Contributed by Ann, the Assistant Librarian who has taken the lead in responding to user comments on the catalogue:
In previous posts, Chris and Heather have written about two of the ways in which we have tried to promote engagement with our users (our behind the scenes tours and our promotional video). Another, more everyday, way of engaging with them is by giving users the opportunity to provide feedback directly via the catalogue itself.
When we were designing our new catalogue , we chose to make a feedback link one of the main options on the home page. This has yielded a regular stream of comments and suggestions. In line with our Service Level Agreement, each email receives an automatic acknowledgement and a further substantive response, if applicable, within 10 working days.
As one might expect, a substantial number of e-mails have been related to circulation queries (for instance, ‘Why can’t I renew my items?’). However, a significant number of comments and suggestions we have received have been about the catalogue itself.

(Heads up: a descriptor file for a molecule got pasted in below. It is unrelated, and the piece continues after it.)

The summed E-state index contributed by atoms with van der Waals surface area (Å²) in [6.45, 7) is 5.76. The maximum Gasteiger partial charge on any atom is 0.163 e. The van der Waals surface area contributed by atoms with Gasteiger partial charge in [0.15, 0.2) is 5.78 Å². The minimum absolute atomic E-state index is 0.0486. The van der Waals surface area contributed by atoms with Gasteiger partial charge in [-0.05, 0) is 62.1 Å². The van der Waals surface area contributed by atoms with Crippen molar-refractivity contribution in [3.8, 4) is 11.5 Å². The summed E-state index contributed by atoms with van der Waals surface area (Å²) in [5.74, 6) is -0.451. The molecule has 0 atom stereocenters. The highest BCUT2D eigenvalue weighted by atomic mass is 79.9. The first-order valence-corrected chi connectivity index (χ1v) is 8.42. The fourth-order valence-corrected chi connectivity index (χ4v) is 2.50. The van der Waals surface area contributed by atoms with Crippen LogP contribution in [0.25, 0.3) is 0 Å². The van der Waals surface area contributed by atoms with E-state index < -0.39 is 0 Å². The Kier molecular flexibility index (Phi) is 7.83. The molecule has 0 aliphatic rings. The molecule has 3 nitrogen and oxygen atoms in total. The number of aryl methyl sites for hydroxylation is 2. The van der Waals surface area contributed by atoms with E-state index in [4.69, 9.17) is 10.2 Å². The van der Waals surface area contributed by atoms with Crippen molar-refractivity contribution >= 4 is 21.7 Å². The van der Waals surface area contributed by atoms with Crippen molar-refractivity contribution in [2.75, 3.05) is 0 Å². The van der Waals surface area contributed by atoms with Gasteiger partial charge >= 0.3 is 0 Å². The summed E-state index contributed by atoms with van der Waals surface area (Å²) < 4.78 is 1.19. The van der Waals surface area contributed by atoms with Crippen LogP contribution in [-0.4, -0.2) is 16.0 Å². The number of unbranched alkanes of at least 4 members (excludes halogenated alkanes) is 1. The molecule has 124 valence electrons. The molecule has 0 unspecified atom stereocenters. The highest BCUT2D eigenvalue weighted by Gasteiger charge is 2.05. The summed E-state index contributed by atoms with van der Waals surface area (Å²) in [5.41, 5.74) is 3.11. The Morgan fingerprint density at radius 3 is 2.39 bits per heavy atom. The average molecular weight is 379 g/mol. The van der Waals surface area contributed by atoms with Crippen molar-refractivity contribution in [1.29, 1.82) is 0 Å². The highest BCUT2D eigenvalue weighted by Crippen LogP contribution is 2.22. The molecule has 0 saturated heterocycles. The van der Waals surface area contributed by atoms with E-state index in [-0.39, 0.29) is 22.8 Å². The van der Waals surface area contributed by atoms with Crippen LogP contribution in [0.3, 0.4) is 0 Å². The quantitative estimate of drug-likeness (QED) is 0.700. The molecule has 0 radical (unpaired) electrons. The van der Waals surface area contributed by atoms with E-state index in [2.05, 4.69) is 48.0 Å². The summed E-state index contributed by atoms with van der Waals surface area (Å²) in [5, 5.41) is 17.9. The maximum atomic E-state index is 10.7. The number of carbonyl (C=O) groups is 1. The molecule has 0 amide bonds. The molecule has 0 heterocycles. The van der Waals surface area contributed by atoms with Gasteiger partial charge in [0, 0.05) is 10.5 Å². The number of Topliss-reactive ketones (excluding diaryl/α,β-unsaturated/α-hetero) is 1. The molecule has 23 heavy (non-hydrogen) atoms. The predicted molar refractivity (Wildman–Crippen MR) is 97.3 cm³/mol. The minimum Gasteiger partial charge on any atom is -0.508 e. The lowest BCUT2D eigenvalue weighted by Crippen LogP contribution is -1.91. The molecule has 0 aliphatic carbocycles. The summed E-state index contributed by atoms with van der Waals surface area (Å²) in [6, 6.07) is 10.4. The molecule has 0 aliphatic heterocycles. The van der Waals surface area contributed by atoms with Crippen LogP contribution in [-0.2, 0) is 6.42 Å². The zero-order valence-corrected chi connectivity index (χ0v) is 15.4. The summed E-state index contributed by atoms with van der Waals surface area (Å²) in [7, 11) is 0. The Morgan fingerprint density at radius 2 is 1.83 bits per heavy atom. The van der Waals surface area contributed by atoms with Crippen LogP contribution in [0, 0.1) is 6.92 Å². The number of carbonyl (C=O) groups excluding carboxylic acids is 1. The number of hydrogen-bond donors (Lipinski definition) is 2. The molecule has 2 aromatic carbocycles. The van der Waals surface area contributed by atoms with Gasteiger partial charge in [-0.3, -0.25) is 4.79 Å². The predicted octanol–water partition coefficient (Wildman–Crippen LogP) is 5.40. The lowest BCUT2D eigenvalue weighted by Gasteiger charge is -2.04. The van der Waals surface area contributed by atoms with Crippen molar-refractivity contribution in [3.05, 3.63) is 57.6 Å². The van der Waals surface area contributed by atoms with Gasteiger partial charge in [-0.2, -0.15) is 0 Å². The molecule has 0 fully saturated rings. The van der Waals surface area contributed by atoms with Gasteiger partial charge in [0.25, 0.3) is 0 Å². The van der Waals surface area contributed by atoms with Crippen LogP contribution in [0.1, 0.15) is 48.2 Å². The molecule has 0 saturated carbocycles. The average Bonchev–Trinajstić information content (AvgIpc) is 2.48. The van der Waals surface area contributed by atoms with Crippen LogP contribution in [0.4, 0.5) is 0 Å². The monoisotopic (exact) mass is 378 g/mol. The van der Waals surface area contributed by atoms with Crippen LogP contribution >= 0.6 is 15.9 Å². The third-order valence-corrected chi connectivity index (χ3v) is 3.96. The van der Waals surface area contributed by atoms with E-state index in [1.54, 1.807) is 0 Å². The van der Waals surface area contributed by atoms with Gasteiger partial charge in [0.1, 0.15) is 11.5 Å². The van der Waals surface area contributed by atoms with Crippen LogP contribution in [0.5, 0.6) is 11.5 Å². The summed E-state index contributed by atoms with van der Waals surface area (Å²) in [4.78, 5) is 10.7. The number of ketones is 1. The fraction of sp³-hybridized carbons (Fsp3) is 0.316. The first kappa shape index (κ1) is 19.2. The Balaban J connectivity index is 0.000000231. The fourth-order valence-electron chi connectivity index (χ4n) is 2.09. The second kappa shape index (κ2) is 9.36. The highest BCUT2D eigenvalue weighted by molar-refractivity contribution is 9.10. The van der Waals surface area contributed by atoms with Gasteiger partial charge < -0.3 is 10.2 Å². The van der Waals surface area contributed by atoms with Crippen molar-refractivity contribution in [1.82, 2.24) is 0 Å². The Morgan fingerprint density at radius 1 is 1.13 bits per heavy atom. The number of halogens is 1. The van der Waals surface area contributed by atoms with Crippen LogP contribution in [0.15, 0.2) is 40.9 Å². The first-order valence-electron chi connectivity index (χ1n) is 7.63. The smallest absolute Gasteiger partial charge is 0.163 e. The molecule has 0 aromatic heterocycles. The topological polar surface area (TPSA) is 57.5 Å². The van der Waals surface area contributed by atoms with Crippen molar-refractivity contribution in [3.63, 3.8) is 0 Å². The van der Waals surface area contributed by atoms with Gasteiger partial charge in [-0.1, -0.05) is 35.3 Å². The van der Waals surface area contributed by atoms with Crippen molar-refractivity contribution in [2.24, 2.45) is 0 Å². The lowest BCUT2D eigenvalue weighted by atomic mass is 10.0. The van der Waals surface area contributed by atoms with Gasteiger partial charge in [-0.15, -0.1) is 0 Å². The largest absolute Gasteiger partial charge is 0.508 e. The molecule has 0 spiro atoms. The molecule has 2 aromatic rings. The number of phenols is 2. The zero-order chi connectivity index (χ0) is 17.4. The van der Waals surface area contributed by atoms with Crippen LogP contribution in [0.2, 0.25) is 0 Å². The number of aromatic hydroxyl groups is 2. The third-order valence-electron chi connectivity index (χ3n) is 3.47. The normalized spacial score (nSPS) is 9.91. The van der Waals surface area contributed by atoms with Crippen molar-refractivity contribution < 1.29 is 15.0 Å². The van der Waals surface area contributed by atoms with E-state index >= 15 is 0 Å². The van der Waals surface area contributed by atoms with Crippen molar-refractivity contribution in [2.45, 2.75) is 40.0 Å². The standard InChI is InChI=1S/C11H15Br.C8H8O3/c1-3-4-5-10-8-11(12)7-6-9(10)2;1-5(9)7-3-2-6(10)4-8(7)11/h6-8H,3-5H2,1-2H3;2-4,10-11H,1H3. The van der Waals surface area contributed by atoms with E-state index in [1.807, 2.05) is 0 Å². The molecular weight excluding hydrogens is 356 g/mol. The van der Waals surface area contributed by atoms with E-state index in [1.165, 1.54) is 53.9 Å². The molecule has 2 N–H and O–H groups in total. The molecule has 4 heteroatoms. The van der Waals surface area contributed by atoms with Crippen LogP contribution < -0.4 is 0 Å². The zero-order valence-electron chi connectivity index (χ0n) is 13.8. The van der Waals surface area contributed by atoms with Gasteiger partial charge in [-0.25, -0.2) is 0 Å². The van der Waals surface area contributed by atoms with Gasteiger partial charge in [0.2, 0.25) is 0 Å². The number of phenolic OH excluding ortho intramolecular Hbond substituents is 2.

One of the common themes to emerge from our feedback is the expectation some of our users have that our catalogue should function in a similar way to many well-known commercial sites. Users expect to be able to browse the collections rather than retrieve details about known items. Typical emails include ‘What DVDs does my local library have?’ or ‘What are the new items in stock?’. Other examples have been requests for ‘shopping carts’ and the ability to rate or append comments to titles on the catalogue. Some of these requests have been taken forward by the catalogue development teams and have been incorporated into the development of our catalogue.
It is interesting that the feedback we have received does not always support the common assumption that all of our users will want to search the catalogue using simple keyword searching. Users have asked questions about more complex topics such as the use of classification and date range searching – and one comment queried the apparent duplication of English as a filter in a drop down list on our advanced search.
Finally, receiving feedback has made us increasingly aware of the visibility of our catalogue online. We have had enquiries from colleagues in other libraries requesting details about bindings, illustrations and signatures of rare books that we have in our collections. We have also received queries from individuals using our catalogue in Europe, New Zealand and the Americas, who are using our catalogue in the course of their private research.
Though very welcome, this can sometimes lead to a little cross-cultural confusion. One reader queried why she was unable to log in to her account. We eventually worked out that, although she was a member of the library of the Corporation of the City of London, it was the one in Ontario, Canada – and not ours!